If, however, the families in Hughesovka thought that this might lead to an improvement in their situation they were sorely disappointed. Kerensky’s decision to continue the war was unpopular and increasingly the Provisional Government competed for power with the Petrograd Soviet. The flames of revolution were further fanned in April by the return to Russia of the Bolshevik leader Lenin.
Faced with the breakdown of government and, in many areas, law and order, the families in Hughesovka would have felt increasingly isolated and threatened. As relatively wealthy individuals and symbols of foreign ownership they were a target for both revolutionaries and brigands. The Cartwrights and many others began to consider their options. Leaving behind their lifestyle and most of their possessions would have been a difficult decision but, by the summer of 1917, their options were severely limited. Many families, including the Steels and Calderwoods, had already left or were hurriedly preparing to leave. Leah Steel, who returned with her parents to London in July 1917, recalled that, prior to leaving, …. in our area mobs of people roamed around claiming everything as their own, but they never took away or claimed anything from our home [DX664/1]. It may well have been the news of the first Bolshevik uprising that was the deciding factor in the Cartwright’s decision to quit Hughesovka. There was, however, an added complication. Gwladys was expecting their second child, Edward Morgan, who was born in the summer of 1917. In addition, Gwladys’ passport had been granted for a 2 year period in 1915 and was due to expire in the latter half of 1917. Even though she must have been heavily pregnant we can see from the documentation that she took the precaution of renewing her passport at the British Consulate in Odessa in June 1917 and only weeks after her son’s birth, Edward’s name was added to her passport on 7 August.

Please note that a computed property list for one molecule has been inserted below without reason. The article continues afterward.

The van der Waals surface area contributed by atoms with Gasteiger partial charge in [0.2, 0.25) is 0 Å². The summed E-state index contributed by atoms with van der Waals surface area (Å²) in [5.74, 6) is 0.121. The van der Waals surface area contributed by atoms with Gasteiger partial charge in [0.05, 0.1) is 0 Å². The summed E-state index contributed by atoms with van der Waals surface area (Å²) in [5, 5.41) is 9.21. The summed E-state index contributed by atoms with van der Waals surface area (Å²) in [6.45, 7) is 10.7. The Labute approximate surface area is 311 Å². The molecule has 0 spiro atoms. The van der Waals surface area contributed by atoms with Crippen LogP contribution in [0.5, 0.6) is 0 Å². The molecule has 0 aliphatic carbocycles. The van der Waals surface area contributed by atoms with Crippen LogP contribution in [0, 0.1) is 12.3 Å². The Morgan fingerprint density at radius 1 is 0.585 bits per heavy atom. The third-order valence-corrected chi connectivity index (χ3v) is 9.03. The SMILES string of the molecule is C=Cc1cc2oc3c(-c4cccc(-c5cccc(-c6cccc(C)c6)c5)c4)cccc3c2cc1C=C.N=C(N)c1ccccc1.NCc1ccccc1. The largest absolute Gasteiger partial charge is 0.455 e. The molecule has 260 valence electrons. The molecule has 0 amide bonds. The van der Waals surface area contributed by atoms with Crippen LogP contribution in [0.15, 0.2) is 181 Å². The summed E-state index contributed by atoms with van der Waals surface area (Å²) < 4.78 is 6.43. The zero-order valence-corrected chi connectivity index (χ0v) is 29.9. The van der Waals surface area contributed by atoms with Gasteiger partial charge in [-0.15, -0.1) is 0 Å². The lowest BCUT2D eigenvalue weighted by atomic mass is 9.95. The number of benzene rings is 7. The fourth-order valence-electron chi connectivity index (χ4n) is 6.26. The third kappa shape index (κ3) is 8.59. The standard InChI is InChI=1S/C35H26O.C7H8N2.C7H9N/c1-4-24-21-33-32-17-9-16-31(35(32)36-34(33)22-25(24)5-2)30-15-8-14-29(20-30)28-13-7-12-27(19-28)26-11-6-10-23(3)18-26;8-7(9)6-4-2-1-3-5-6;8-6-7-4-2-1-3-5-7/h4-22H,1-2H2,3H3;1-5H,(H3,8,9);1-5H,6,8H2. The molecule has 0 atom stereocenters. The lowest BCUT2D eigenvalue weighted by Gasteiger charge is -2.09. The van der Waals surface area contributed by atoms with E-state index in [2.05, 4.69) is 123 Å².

By August the die had been cast and the Cartwrights faced a lengthy and dangerous journey back to Britain soon after the baby’s birth. Those travelling from Britain to Hughesovka had used either the southern sea route through the Mediterranean and the Black Sea to Odessa or the overland route by train through Holland, Germany and Poland. Both routes were now closed by the fighting. The only option left was to travel north to Petrograd and from there through Finland, Sweden and Norway before crossing the North Sea back to Britain.